I’ve been patrolling the library shelves, looking for a good DIY book, for a few weeks now. When I finally spotted Crafting a Meaningful Home by Meg Mateo Ilasco, I knew it was going to be a good one.
This book focuses on DIY projects that celebrate family heritage, memories and storytelling. In her introduction, Ilasco talks about how our homes tell the story of who we are. She describes our homes as “domestic scrapbooks that evolve over time as our lives progress.” The more meaningful the objects in the home, the richer the domestic scrapbook. This sentiment is a breath of fresh air in an age of minimalism and de-cluttering.
The book goes on to look at different individuals and how they have built their domestic scrapbooks. Each project is preceded with a story about why the DIY project was meaningful to the creator. The stories were just the right length to get a sense of how the DIY project could introduce meaning into the reader’s home. Although you could skip over the stories, I really enjoyed reading them.
Some of the projects were a bit hokey, but I thought a lot of them were great ideas. My personal favourites were the Vintage Fabric Display, the Memory Wall, and the Two-Family Crest. Another project that interested me (and more importantly, was at my skill level) was the City Rubbings. For this project you do rubbings of raised surfaces in your cities (e.g. signs, architectural elements etc.) and layer them into a collage. In order to really put this book through it’s paces, I figured that I had to give one of the projects a go, so I tried my luck with City Rubbings. Here’s how it went:
I started my City Rubbings project at The Artstore in Uptown Waterloo to gather my supplies. Along with paper, the book told me that I needed graphite sticks, wax crayons, or coloured pastels. I bought charcoal sticks. I learned very quickly that although charcoal looks an awful lot like graphite, it’s not the same thing. More on that later…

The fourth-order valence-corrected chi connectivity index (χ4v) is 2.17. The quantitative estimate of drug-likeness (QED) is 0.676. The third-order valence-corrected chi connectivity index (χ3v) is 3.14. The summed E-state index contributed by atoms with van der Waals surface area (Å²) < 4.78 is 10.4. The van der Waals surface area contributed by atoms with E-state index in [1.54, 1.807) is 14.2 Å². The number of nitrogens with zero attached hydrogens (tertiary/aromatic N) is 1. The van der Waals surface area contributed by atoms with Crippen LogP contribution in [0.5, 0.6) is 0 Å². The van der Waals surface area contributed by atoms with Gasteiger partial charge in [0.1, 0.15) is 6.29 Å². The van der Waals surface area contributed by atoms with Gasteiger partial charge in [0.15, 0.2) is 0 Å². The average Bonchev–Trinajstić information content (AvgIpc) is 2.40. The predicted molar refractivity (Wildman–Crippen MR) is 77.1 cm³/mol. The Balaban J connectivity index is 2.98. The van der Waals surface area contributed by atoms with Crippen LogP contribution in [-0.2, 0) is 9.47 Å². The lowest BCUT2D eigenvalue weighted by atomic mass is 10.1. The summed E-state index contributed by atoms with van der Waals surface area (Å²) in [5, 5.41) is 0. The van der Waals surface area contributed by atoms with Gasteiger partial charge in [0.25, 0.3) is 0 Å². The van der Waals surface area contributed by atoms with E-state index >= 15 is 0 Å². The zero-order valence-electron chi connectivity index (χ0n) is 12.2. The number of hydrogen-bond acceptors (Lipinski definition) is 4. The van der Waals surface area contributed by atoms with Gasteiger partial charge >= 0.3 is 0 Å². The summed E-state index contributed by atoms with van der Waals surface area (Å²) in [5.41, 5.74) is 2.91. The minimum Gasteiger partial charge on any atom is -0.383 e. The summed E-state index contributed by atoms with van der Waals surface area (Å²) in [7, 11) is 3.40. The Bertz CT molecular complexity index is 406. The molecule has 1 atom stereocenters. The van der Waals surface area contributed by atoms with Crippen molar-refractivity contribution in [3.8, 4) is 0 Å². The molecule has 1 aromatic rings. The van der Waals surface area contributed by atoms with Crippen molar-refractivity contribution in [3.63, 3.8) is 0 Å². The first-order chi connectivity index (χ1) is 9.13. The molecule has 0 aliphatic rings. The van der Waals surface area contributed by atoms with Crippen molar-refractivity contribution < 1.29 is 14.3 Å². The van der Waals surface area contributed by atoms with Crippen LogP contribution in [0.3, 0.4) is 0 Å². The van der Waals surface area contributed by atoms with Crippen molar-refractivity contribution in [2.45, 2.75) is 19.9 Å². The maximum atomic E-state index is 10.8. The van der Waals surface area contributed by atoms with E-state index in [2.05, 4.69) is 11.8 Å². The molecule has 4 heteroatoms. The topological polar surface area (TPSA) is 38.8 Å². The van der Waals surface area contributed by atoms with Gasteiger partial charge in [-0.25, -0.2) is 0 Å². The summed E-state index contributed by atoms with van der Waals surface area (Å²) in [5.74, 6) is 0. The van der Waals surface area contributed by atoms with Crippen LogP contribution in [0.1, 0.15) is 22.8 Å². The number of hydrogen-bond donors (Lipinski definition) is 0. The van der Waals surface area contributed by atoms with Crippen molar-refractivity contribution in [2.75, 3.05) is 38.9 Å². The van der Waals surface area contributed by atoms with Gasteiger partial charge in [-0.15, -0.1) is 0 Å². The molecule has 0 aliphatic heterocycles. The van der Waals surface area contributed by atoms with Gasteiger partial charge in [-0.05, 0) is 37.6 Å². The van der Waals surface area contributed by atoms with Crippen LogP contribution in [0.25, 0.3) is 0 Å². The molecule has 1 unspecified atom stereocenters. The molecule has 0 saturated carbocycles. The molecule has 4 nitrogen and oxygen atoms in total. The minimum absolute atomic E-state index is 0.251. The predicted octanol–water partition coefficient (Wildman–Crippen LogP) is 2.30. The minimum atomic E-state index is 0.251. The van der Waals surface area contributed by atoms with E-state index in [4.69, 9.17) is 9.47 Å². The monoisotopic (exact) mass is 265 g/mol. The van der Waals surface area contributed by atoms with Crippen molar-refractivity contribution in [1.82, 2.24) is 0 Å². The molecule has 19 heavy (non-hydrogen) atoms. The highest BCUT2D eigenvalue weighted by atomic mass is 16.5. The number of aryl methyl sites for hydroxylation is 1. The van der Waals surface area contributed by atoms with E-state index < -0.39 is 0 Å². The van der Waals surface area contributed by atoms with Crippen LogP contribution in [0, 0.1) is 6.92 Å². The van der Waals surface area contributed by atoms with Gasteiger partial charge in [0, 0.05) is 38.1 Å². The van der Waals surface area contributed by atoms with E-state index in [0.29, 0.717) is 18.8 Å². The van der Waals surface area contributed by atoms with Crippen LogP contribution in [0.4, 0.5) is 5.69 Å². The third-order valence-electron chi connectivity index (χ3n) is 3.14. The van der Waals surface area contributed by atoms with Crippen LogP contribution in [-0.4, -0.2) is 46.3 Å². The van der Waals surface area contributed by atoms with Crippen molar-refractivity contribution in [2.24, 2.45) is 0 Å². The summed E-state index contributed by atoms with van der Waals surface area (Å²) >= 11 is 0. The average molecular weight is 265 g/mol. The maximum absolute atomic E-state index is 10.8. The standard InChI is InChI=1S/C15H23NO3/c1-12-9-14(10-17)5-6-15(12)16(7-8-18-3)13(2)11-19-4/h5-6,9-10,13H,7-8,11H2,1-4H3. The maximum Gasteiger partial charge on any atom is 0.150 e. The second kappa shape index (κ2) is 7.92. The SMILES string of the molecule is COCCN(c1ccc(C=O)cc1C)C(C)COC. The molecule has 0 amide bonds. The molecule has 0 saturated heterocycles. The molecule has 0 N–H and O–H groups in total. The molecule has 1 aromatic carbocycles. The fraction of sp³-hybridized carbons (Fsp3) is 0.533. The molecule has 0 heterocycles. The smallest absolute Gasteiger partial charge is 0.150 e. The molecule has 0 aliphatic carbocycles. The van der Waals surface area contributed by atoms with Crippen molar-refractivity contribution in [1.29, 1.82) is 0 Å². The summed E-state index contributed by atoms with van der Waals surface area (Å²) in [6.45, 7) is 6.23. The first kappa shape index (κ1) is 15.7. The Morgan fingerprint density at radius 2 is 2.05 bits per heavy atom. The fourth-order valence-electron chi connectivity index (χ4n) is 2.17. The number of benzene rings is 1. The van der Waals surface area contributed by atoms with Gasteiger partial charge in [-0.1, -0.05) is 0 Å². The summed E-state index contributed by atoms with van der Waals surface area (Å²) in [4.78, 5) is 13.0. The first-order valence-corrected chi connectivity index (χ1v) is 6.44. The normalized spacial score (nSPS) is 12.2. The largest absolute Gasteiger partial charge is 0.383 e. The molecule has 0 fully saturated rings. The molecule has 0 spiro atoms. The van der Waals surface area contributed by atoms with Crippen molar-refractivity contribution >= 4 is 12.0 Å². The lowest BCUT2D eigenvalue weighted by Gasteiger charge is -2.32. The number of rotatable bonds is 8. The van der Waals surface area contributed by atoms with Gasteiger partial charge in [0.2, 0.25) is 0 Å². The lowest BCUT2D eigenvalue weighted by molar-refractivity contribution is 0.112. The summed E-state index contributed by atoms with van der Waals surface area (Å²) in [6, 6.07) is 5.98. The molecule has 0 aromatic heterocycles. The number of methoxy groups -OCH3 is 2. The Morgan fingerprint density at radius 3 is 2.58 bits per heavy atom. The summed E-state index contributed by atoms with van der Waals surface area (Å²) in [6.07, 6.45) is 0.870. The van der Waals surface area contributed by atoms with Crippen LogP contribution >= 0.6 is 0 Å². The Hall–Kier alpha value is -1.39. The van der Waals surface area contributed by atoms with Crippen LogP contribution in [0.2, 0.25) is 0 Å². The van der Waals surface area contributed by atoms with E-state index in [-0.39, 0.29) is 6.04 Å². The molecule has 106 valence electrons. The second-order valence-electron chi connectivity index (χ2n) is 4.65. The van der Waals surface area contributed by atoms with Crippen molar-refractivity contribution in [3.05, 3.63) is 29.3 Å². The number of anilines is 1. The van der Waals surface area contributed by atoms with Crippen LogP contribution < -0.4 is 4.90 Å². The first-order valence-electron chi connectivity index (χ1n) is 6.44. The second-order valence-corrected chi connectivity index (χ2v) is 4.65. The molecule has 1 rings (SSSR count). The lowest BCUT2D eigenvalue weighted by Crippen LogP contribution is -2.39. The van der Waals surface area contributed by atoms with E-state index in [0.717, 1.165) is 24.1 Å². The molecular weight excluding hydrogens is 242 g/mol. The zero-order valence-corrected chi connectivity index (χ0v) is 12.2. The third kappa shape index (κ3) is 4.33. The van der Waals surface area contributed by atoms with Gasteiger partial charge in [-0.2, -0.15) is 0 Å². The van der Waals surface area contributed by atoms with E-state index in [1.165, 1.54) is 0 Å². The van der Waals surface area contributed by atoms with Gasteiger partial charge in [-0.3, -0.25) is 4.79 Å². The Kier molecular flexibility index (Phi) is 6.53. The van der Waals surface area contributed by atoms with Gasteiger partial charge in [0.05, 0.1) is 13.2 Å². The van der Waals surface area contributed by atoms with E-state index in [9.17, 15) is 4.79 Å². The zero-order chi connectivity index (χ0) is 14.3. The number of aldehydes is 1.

Armed with my supplies, I walked through the construction of UpTown with my eyes peeled for any raised signage or plaques. I finally found a heritage plaque at the old post office at King and Dupont.
The Conestoga Wagon is a pretty iconic symbol of this region, so I was anxious to get a rubbing of it. This is when I realized how much charcoal smears. Here’s how attempt number one turned out:
Not great, I know.
After multiple attempts and multiple failures to get a clear image, I realized that I would have better luck with a bigger sign. Fortunately, there was a bigger sign on the same building. After a quick and somewhat successful test on that, it was clear that we had to find a bigger sign. Knowing that we had exhausted the options in Uptown, we trooped over to Waterloo Park.
We found some great pieces to do rubbings of, including the City of Waterloo crest, but over and over there were problems with the charcoal smearing. At this point, it hadn’t yet occurred to me that I should reread the directions and use the appropriate materials.
With the rain threatening to fall, I went home slightly defeated. I opened up the book again and finally took another look at the directions. It was then that I realized my need for graphite sticks (and the importance of following instructions). The next day I acquired some graphite sticks and was ready to face the project again. This day I took a new approach. I started doing rubbings of objects in my home, and I landed on the jackpot: my bookshelf. Who knew embossed books made the best rubbings?
Here are some close-ups of the embossed sections that I used:
Following the collage instructions in the book, I began making my masterpieces *ahem* by combining the different textures. Here’s what I came up with:
It was actually a lot of fun. I felt like I was redesigning book covers. When I finally settled on one that I liked, I framed it and put it on the wall with some other photos.
Although you have to be close to appreciate the design, I like the simplistic pattern I landed on. I did deviate from the book a bit, but I love the idea of shining a light on the ornamental details of book-binding that often get lost in the bookshelves. Was this the best project that I’ve ever done? Probably not. But will I enjoy this hanging on my wall for a few months? Most definitely.
Overall, I think this book has a lot to offer, especially if you read the directions. If you’re interested in making a DIY project that’s more than a disposable paper flower, I’d encourage you to check out this book.
Four out of five stars.